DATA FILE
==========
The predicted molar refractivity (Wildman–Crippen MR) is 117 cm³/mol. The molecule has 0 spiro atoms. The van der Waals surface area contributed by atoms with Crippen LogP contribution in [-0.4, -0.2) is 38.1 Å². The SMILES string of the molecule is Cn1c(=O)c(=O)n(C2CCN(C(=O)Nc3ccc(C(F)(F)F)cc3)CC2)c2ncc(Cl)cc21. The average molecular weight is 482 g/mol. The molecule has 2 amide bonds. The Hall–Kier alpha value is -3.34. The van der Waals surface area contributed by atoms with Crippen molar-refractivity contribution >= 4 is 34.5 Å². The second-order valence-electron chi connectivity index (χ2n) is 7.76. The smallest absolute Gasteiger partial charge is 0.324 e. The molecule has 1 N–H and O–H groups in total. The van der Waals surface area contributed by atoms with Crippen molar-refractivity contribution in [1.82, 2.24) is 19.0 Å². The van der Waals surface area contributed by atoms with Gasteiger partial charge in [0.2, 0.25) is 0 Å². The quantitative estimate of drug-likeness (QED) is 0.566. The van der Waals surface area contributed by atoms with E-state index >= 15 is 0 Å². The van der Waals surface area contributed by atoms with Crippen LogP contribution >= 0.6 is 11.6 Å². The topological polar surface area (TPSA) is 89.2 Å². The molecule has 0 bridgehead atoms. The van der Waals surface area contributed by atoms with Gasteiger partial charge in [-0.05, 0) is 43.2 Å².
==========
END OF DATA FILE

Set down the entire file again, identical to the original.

The predicted molar refractivity (Wildman–Crippen MR) is 117 cm³/mol. The molecule has 0 spiro atoms. The van der Waals surface area contributed by atoms with Crippen LogP contribution in [-0.4, -0.2) is 38.1 Å². The SMILES string of the molecule is Cn1c(=O)c(=O)n(C2CCN(C(=O)Nc3ccc(C(F)(F)F)cc3)CC2)c2ncc(Cl)cc21. The average molecular weight is 482 g/mol. The molecule has 2 amide bonds. The Hall–Kier alpha value is -3.34. The van der Waals surface area contributed by atoms with Crippen molar-refractivity contribution >= 4 is 34.5 Å². The second-order valence-electron chi connectivity index (χ2n) is 7.76. The smallest absolute Gasteiger partial charge is 0.324 e. The molecule has 1 N–H and O–H groups in total. The van der Waals surface area contributed by atoms with Crippen molar-refractivity contribution in [1.82, 2.24) is 19.0 Å². The van der Waals surface area contributed by atoms with Gasteiger partial charge in [0.2, 0.25) is 0 Å². The quantitative estimate of drug-likeness (QED) is 0.566. The van der Waals surface area contributed by atoms with E-state index >= 15 is 0 Å². The van der Waals surface area contributed by atoms with Crippen LogP contribution >= 0.6 is 11.6 Å². The topological polar surface area (TPSA) is 89.2 Å². The molecule has 0 bridgehead atoms. The van der Waals surface area contributed by atoms with Gasteiger partial charge in [-0.05, 0) is 43.2 Å².